This time around though with Legacy similar technology is widely available to most film studios many of which are also producing films in 3D. So while the effects are impressive, it is far less extraordinary.

A friend of mine recently saw Legacy at an IMAX theatre in California, he told me: “I can see why this new technology has been hyped to such an extent. The scenes that were so famous with the original Tron were brought to life [in Legacy] as Lightcycles barrelled towards the seats.

“The larger screen and effects that accompanied the 3D made it that much more exhilarating and makes the audience become more involved. But the disadvantages of IMAX and 3D is that the scenes that weren’t filmed in 3D began to look strange and weren’t as good quality. With this kind of technology you’re either 100 per cent in or not at all.”

While 3D seems to be slowly appearing in more cinemas around the world, Legacy’s special effects are not the innovative new ways of filming that enabled Tron to first captivate audiences in 1982. That era has sadly passed.

Legacy seems to rely on its special effects which appear to dwarf the comparatively weak narrative running through the film. It’s a relatively satisfying story in itself but it really is outshined by Tron’s originality – Legacy is essentially a revamp of an old concept cleverly masked as a sequel through narrative continuity.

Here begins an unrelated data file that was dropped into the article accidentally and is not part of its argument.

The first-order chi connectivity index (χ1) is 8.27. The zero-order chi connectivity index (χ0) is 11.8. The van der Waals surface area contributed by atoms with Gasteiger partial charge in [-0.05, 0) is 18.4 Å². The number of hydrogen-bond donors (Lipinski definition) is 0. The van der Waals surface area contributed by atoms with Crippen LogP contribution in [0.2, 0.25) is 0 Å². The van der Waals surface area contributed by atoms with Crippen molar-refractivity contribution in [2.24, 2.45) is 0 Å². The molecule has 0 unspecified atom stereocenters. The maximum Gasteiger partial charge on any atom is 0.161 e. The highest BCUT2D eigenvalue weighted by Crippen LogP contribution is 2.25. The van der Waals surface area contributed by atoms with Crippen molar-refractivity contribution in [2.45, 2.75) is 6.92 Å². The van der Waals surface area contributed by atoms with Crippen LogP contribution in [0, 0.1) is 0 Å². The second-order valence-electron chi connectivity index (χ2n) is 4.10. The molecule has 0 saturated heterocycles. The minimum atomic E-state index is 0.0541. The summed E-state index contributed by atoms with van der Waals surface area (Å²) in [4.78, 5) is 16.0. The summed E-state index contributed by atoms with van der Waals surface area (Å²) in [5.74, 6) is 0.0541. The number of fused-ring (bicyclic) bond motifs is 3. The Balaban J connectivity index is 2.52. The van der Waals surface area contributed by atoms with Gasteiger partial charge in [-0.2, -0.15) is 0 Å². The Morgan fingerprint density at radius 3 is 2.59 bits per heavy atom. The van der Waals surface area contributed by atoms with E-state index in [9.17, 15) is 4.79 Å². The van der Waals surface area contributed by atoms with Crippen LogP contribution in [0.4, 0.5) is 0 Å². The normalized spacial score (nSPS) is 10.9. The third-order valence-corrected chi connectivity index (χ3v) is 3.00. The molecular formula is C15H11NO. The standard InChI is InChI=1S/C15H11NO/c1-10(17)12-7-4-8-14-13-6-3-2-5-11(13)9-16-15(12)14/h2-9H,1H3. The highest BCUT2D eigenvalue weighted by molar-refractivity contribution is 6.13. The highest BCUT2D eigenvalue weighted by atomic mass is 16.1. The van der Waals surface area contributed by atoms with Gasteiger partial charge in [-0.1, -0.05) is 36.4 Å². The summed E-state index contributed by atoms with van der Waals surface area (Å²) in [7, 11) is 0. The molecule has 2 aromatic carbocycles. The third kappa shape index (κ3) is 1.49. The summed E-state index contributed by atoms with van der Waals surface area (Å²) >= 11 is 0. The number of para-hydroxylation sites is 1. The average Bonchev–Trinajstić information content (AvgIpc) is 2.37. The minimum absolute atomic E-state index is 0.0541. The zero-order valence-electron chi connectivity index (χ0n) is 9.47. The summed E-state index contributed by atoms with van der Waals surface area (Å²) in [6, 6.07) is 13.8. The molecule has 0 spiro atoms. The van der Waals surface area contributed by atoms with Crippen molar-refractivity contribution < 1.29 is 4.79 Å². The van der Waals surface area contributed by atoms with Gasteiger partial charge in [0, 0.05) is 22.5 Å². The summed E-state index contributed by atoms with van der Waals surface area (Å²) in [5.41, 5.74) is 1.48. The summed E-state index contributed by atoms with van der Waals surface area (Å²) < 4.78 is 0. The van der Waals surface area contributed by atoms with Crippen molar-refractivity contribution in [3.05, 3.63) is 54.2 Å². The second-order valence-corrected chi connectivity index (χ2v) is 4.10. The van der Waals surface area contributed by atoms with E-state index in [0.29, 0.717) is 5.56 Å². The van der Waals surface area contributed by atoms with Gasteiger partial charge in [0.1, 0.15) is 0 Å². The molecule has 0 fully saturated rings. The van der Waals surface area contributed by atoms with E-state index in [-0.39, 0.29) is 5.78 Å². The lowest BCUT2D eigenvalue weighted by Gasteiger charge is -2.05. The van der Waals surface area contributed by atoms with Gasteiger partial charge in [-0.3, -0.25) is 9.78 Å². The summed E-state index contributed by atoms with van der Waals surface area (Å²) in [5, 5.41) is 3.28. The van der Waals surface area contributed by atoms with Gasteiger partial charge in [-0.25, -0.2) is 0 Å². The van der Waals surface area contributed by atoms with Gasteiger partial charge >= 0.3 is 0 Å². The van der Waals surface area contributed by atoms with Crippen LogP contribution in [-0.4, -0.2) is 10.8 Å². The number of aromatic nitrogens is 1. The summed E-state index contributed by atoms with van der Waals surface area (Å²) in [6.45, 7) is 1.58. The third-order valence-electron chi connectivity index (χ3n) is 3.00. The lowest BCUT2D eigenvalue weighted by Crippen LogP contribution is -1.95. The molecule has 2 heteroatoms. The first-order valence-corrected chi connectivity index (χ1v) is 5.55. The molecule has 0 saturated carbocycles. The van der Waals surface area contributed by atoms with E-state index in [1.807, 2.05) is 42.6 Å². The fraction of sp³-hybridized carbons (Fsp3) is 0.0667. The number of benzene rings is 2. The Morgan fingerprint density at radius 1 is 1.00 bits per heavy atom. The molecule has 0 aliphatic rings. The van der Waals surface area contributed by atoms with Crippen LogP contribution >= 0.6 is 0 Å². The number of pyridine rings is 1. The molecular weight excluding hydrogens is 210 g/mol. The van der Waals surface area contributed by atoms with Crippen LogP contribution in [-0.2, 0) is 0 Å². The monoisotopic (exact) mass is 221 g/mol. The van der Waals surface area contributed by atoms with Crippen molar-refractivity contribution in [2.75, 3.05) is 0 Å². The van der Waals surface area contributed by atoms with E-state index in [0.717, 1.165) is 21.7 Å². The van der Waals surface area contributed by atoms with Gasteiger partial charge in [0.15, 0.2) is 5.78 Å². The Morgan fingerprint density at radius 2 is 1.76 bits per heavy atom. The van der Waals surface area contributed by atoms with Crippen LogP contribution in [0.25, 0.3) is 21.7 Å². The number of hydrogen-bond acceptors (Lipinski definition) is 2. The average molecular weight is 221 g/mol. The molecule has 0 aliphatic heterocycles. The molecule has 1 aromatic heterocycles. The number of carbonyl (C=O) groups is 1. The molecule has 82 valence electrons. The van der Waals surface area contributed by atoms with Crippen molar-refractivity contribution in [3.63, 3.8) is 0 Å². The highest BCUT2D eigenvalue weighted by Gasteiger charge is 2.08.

Originals like Tron will always be remembered for what they are and yes I casually throw out superficial adjectives like timeless, classic and even downright awesome to describe Tron but I wouldn’t dare if I didn’t truly believe it was worthy of such hyperbole. As films go Tron is famous for having broke boundaries in filmmaking way back in ’82 but when held up against today’s filmmaking capabilities it simply wouldn’t cut it.

Legacy has far more advanced special effects but that doesn’t make it better than Tron for a second. Take the original Star Wars or the original Karate Kid: these are films that have been remade to fit in with today’s popular culture. Their remakes aren’t overly terrible but they will never be as recognised because the originals were and still are their own iconic zeitgeists and I fear Tron: Legacy will most likely suffer the same fate.

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2 thoughts on “Review: A comparative look at the Tron films

  1. Pingback: Brighton Festival Review: Sufjan Stevens @ Brighton Dome, 14/05/2011 «

  2. Pingback: Brighton Festival Review: Sufjan Stevens @ Brighton Dome, 13/05/2011 « nickoweninwriting